Natural Disasters

Dam collapse kills at least 38 in Kenya; flood situation in East Africa remains grim

Torrential rains have wreaked havoc in the last few weeks, destroying thousands of homes and displacing more than half a million people across East Africa

 
By DTE Staff
Last Updated: Friday 11 May 2018 | 04:29:15 AM

Water and mud spewed out of the reservoir submerged homes in Kenya. Credit: Wikimedia CommonsAt least 38 people have been killed in Kenya's Rift Valley after a dam collapsed following weeks of torrential rain, which has also forced hundreds from their homes.

Water reportedly burst through the banks of the Patel Dam in Nakuru County on Wednesday night, washing away hundreds of homes. Around 38 bodies have been recovered and many people are reported missing. About 40 people, who were rescued from the disaster-hit region, have been taken to hospital today morning.

According to officials, water and mud spewed out of the reservoir submerged homes over a radius of nearly two kilometres. Many are feared trapped.

Since March, at least 132 people have died and more than 225,000 displaced due to floods caused by seasonal rains, according to a government statement. Military helicopters have been conducting recce for the past week to rescue people marooned due to flooding.

In fact, torrential rains have wreaked havoc in the last few weeks, destroying thousands of homes and displacing more than half a million people across East Africa. Curiously enough, the worst-hit countries—Somalia, Kenya and Ethiopia—were just recovering from a devastating drought, exacerbated by El Nino. Decline in crop production led to spike in food prices and put a strain on economic growth.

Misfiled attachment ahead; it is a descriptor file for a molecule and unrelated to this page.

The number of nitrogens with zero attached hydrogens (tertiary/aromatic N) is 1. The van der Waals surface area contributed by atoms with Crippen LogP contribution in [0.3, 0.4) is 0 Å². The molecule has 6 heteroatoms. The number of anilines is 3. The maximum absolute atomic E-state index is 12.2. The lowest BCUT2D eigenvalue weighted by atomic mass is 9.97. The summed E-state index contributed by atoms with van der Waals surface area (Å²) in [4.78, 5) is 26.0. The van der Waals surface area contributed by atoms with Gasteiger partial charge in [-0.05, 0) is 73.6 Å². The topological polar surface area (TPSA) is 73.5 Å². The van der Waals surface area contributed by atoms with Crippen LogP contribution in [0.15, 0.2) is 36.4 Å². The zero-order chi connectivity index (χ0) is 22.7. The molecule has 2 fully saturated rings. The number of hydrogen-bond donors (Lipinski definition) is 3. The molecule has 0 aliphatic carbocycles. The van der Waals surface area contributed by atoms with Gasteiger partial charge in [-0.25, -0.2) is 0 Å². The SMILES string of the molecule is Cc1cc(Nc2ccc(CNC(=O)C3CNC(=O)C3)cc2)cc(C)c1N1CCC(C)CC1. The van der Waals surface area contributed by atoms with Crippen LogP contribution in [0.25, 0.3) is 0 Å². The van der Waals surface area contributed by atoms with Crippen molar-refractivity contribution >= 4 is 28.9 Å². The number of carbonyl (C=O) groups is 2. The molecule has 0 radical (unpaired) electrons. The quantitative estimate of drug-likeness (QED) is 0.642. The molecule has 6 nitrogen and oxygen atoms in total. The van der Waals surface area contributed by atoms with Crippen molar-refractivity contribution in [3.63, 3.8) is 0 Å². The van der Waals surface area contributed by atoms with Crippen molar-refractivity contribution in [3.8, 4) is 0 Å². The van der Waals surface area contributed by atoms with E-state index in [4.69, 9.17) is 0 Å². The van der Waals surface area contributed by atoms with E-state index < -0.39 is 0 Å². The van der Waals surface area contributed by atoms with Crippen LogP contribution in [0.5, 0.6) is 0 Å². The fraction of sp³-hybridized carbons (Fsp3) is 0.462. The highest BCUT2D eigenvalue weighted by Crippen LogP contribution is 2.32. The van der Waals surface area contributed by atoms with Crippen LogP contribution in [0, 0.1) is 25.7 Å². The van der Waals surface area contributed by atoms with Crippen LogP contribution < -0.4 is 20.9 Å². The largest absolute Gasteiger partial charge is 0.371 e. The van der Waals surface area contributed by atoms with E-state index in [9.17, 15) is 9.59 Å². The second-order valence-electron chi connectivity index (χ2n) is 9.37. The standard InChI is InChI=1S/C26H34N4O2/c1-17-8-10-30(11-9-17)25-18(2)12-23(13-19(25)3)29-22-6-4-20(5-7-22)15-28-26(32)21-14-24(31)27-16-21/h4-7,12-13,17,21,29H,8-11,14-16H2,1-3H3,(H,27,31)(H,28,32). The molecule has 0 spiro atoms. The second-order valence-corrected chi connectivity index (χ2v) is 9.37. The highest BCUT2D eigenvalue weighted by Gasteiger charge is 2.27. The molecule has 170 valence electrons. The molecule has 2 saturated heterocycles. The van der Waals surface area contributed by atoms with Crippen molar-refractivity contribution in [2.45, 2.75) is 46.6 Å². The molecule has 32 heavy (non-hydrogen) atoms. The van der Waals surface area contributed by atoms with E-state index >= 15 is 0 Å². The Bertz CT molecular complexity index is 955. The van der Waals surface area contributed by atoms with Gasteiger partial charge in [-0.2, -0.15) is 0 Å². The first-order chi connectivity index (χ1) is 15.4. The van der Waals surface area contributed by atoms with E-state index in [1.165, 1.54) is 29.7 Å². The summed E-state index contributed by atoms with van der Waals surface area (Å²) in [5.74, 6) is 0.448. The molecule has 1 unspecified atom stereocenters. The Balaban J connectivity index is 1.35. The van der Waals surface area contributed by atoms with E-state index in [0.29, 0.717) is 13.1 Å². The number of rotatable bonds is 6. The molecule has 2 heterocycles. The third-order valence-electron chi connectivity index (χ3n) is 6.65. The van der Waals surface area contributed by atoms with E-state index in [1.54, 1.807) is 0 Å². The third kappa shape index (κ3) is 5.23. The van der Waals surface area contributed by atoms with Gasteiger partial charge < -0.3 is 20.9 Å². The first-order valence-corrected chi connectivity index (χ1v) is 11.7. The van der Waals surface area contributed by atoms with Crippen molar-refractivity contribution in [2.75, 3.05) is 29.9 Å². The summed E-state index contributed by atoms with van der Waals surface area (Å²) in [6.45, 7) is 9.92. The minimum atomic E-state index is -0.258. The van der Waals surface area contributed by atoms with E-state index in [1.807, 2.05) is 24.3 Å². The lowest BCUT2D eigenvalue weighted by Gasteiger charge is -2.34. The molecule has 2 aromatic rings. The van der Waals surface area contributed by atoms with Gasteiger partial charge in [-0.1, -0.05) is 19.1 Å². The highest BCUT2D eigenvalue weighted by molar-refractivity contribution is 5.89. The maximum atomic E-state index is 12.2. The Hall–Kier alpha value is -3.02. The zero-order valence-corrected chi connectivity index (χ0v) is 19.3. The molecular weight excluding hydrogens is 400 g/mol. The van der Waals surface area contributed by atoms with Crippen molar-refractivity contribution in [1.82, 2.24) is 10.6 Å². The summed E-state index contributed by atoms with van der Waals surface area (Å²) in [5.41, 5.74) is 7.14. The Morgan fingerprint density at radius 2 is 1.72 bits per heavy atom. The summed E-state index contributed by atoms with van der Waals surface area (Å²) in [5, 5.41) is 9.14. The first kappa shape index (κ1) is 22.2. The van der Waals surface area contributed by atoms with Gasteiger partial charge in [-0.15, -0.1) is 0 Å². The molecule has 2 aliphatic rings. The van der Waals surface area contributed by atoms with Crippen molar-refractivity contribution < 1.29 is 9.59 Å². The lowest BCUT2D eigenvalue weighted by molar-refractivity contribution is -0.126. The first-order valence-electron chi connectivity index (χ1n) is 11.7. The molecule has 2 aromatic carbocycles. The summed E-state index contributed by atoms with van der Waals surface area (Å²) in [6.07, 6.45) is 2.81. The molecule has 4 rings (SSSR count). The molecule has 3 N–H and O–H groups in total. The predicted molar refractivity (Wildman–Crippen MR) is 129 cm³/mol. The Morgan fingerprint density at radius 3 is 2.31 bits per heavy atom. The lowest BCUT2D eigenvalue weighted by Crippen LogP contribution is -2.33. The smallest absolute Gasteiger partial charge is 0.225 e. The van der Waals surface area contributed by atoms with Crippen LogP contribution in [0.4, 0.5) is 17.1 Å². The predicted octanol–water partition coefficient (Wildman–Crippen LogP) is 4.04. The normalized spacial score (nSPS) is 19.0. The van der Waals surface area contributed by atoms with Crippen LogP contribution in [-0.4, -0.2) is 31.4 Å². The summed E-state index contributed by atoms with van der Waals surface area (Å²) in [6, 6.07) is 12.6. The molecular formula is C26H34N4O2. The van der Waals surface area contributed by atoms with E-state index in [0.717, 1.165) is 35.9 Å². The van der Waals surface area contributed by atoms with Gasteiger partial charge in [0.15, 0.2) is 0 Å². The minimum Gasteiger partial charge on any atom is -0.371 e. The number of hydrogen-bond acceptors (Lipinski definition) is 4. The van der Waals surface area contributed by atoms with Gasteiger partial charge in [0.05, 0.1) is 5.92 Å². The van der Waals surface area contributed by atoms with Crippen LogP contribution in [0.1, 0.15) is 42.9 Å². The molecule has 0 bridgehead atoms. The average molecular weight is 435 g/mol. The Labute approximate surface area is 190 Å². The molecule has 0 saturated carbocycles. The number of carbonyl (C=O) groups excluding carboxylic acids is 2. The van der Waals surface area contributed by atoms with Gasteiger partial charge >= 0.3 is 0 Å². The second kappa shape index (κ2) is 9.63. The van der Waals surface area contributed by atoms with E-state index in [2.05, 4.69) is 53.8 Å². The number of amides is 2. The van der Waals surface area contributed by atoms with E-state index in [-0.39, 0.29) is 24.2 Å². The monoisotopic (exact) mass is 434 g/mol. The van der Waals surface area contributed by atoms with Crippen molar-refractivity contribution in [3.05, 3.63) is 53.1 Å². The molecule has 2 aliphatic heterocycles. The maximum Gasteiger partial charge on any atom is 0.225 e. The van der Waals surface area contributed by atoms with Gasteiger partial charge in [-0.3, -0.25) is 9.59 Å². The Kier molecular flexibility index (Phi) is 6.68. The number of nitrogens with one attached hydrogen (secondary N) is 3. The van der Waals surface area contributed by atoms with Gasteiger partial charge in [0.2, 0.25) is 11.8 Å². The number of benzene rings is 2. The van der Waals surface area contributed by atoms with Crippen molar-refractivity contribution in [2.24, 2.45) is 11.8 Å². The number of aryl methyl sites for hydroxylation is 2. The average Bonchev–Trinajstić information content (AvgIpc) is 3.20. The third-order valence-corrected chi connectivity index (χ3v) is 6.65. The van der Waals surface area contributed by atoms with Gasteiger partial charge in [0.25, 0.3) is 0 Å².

Flood situation in Kenya

In Kenya, flooding has affected 211,000 people in North East Region, Coastal Region, Rift Valley, Nyanza and large urban areas. It has displaced over 260,000 people, displaced between 225-436 people and killed at least 132 people. It has not only damaged businesses and swept away homes, but also destroyed community water points, increasing chances of disease outbreaks, including cholera and malaria.

Tana River, Garissa, Kilifi, Kisumu, Mandera, Isiolo, Turkana, Marsabit, Makueni, and Kitui were among the 15 hardest hit counties. In a hard blow to food production, the ravaging floods have destroyed over 21,000 acres (8,500 hectares) of crops and killed about 20,000 animals.

According to the latest forecast by the Kenya Meteorological Department, “for the next seven days (May 8-14), several  areas  within  the  Lake  Victoria  Basin, Western, Central  and  South Rift  Valley, Central (including Nairobi ) & Coast are expected to continue receiving  rainfall”.  

Somalia

In Somalia, the flooding has already affected 700,000 people in Beletwenye, Hiiran, Hirshabelle, Baidoa, Lower Shabelle and South West State. A national emergency has been declared, with the government asking for international assistance, and pushing humanitarian agencies to relocate hundreds of people to safer grounds. Juba and Shabelle—Somalia’s two major rivers—have reportedly burst their banks in several locations, causing flooding much earlier in the season than ever before.

According to the UN Food and Agriculture Organization (FAO), the current floods are some of the worst the region has ever seen.

 Weekly rainfall forecast May 10-16. Credit: FAO

Ethiopia

Flood assessment conducted in Shabelle zone of Somali region from April 19 to 24.

In Ethiopia, 165,000 are affected by flash floods in the Somali region. Key infrastructure such as roads and airports have been damaged or destroyed in all three countries. Going by the meteorological records, rainfall in the first week of May strengthened, especially over the southern parts of the nation.

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  • Flooding due to weather patterns is typically a predictable event, whether seasonal or otherwise. Disasters from flooding arising from natural phenomenon such as torrential rain is preventable through proper community planning, construction methods, and resiliency plans. Dam failure is a preventable event through engineering design, construction quality control, regular inspection and timely maintenance. While disaster mitigation is often viewed as a national issue, implementation is more often local. Resiliency plans and community planning start in the local community/region while national response and mitigation policy typically are initiated at the upper government levels. Regardless, there is little excuse for a flood disaster to occur.

    Posted by: James Cohen, PE | 3 months ago | Reply